Ed Anderson, a member of the Astronomical Society of Long Island (ASLI) and of the Custer Institute, will give a talk from 7pm-8pm about observing the moon.  He will discuss how you can view the moon with binoculars or small telescope, he'll discuss the best times to view the Moon, useful observing tools, and he'll identify interesting things that will be visible that night.

After the presentation, if the weather is clear, in addition to the main Custer Observatory dome, Ed will open the 14” ASLI dome on the Custer Observatory grounds and focus it on the Moon for all to see. 

We would like to fill the Observatory property with lunar observers, so please bring your binoculars or telescope if you have one (not required).  At 9:00pm we will take an official count of the number of people observing the Moon at one time from the facilities at Custer Observatory.  Come join us!

Suggested Donation: FREE.  Donations may be given at time of event and are greatly appreciated.





Saturday,
October 12
7pm


THE RAPHAEL PROJECT

Günter Raphael (1903-1960) was a skillful German-Jewish composer, organist, violinist, violist and educator who rose to prominence during the height of the Weimar Republic. Raphael held a prominent post at the Hochschule in Leipzig and his works were championed by Wilhelm Furtwängler and the Busch Quartet. Raphael’s career was forever altered by the rise of the Nazi Party when he was removed from his posts in 1934 and his works banned from public performance. While hidden from the authorities, Raphael was able to continue to compose, regaining in part his former prominence in West Germany after the end of World War II.

This concert will feature three of Raphael's unaccompanied viola sonatas as well as works by composers Gilad Hochman, and Anthony Green, performed by accomplished violist, Gregory K. Williams.

Dr. Williams is the Principal Violist of the Berkshire Opera Festival, and Assistant Principal Violist of the Hudson Valley Philharmonic and the Washington Heights Chamber Orchestra. He has performed thought the United States and in the Netherlands, Germany, and the Czech Republic. Dr. Williams is on the viola faculty of the Aaron Copland School of Music at Queens College and also serves on the faculty of the Mountain Springs Chamber Music Festival in Draper, Utah. He has been part of the string faculties of Saint Francis Preparatory School, P.S. 115 (Queens), Kellenberg Memorial High School, the Ross School, and at the NYSSSA School of Orchestral Studies in Saratoga Springs.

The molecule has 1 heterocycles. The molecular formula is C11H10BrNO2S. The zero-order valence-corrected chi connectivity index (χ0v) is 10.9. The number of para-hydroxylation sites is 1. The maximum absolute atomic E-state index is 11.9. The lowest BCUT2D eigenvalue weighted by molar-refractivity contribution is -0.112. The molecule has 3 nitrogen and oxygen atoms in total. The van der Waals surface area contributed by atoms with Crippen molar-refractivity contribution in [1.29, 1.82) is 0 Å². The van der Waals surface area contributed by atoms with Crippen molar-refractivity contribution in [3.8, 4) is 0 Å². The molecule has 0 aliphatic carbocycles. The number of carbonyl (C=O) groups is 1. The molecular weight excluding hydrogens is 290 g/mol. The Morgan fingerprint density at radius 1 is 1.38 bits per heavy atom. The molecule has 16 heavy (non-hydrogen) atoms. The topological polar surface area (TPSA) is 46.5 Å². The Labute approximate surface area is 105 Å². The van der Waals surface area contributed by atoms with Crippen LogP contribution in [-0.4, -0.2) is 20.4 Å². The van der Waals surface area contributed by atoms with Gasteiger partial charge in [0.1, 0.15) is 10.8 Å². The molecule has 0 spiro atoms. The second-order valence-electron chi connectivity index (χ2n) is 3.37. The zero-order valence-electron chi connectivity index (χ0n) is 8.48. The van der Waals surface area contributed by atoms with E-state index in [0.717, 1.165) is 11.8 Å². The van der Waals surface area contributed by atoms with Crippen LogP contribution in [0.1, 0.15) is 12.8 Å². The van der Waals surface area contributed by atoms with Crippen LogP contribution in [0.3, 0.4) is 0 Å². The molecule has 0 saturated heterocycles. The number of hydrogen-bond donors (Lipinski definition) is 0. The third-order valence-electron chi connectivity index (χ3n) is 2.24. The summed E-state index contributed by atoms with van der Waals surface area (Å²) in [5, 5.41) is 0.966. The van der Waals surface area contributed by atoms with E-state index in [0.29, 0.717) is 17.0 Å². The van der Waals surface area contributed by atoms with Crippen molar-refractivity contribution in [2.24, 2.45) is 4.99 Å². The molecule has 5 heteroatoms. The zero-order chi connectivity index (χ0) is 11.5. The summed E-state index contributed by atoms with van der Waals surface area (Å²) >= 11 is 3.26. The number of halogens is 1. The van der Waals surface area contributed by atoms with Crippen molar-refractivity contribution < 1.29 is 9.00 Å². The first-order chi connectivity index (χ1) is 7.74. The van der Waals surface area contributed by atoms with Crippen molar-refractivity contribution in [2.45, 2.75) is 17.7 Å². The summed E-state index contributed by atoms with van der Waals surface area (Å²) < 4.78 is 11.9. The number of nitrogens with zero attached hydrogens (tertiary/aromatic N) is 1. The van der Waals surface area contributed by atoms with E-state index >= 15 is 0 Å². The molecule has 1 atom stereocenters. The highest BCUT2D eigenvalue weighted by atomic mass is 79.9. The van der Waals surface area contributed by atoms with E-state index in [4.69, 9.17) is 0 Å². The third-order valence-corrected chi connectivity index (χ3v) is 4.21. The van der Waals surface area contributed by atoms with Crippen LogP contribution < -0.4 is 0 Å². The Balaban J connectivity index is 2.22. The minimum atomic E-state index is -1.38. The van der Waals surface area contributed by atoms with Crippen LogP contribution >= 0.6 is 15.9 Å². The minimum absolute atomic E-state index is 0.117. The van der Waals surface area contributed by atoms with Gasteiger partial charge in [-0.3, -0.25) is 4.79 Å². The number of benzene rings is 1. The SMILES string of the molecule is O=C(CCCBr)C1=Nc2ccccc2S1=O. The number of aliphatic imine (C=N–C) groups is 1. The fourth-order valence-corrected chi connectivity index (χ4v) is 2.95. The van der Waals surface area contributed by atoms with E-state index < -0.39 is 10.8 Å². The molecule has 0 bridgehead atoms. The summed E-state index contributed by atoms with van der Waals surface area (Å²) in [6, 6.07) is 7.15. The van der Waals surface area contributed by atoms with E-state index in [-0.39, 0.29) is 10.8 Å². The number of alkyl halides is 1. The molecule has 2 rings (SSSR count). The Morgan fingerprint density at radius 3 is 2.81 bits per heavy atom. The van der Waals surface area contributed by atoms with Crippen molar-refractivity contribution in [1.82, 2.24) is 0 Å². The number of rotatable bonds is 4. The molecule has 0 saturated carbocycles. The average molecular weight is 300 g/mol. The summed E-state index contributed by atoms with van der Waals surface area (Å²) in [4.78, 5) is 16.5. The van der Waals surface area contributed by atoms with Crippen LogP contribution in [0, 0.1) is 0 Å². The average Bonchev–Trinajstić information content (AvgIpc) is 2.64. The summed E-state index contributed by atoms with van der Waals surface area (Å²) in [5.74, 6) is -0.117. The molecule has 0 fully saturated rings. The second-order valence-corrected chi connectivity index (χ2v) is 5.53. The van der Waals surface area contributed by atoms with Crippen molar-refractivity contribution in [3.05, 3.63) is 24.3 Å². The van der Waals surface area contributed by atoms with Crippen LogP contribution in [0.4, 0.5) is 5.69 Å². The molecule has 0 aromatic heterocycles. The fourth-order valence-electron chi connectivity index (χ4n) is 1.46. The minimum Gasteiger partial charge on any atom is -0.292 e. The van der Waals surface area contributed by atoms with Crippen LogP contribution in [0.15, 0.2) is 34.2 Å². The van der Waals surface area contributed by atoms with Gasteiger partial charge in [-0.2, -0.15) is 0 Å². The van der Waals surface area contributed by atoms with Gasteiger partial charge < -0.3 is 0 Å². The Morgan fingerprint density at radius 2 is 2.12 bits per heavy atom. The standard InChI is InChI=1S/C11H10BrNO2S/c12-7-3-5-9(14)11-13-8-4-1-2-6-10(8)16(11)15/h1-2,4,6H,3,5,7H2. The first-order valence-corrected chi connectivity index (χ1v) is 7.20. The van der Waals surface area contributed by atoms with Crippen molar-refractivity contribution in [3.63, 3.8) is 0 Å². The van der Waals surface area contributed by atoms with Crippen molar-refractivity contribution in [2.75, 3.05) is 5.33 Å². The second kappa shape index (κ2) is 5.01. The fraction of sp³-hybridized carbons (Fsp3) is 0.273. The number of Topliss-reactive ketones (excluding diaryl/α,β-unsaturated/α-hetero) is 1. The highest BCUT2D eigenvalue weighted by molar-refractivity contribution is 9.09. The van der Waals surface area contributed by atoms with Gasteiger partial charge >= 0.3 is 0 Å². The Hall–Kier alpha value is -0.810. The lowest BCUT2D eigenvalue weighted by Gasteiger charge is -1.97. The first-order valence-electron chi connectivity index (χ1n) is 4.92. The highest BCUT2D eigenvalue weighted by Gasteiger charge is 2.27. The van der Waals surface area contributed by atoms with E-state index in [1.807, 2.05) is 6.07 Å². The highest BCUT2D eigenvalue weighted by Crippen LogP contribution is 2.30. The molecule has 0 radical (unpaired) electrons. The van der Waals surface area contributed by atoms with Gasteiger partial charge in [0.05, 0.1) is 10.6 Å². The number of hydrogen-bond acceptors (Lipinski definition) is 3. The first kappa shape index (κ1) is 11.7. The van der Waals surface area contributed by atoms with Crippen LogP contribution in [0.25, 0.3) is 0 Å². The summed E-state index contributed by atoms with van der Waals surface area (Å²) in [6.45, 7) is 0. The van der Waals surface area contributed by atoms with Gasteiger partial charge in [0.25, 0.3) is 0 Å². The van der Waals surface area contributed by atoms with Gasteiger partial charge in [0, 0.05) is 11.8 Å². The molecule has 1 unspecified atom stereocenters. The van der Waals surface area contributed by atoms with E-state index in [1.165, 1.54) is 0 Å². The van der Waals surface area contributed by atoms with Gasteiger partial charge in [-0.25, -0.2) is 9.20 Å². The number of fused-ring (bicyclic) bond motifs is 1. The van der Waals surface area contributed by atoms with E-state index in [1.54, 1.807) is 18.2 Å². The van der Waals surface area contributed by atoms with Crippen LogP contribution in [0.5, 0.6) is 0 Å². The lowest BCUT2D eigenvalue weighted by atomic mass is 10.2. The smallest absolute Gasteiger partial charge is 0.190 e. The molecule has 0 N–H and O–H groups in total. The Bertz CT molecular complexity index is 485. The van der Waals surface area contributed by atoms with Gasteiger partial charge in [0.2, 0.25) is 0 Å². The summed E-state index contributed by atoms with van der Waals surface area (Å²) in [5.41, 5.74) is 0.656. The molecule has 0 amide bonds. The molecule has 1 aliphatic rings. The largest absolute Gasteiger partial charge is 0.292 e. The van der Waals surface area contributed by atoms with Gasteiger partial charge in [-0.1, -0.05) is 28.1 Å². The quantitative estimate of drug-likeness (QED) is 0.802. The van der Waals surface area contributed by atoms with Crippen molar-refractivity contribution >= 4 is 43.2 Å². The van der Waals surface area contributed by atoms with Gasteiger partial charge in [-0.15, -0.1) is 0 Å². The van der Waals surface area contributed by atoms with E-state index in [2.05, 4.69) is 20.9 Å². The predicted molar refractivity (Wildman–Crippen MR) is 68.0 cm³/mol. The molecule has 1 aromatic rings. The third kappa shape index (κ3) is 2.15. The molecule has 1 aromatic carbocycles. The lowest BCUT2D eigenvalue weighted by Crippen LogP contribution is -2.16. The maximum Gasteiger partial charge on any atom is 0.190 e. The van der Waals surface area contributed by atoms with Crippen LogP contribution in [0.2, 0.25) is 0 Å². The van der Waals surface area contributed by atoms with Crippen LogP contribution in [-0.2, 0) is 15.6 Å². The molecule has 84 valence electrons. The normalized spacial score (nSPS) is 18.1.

Stargazing (weather permitting) will follow the concert.


Suggested Donation: $15 Adults, $12 Observatory Member, $10 Children under 16.

  November 2019

Saturday,
November 9
7pm



BUYING YOUR FIRST TELESCOPE.

It is the time of year when people are thinking about holiday gifts for others or for themselves. Ed Anderson, a member of the Astronomical Society of Long Island (ASLI) and of the Custer Institute, will provide insights as to what you need to know and understand before buying your first telescope. He will discuss what they cost, the different types of telescopes, where and how you store them and how you would transport them. There will be time for questions and answers at the end of the presentation. Whether your budget is small or large, there is a telescope out there for everyone!

After the session, if the weather is good, Ed will open the ASLI dome on the grounds of Custer Observatory and turn the 14” Meade telescope on the wonders of the sky, selecting showcase targets for your enjoyment. Weather permitting, Custer Observatory staff will also give tours of the night sky through the Zerochromat telescope in the main observatory dome and other powerful telescopes on site. Feel free to bring your own binoculars or telescope, if you have one, to look through after the presentation. Or just enjoy the view from ours!


  December 2019

Saturday,

Events coming!



Visit Custer!

Get a feel for the place and part of our must-see-in-person collection!

NASA TV Public-Education

NASA TV airs a variety of regularly scheduled, pre-recorded educational and public relations programming 24 hours a day on its various channels. The network also provides an array of live programming, such as 24-hour coverage of International Space Station events (spacewalks, media interviews, educational broadcasts), and rocket launches.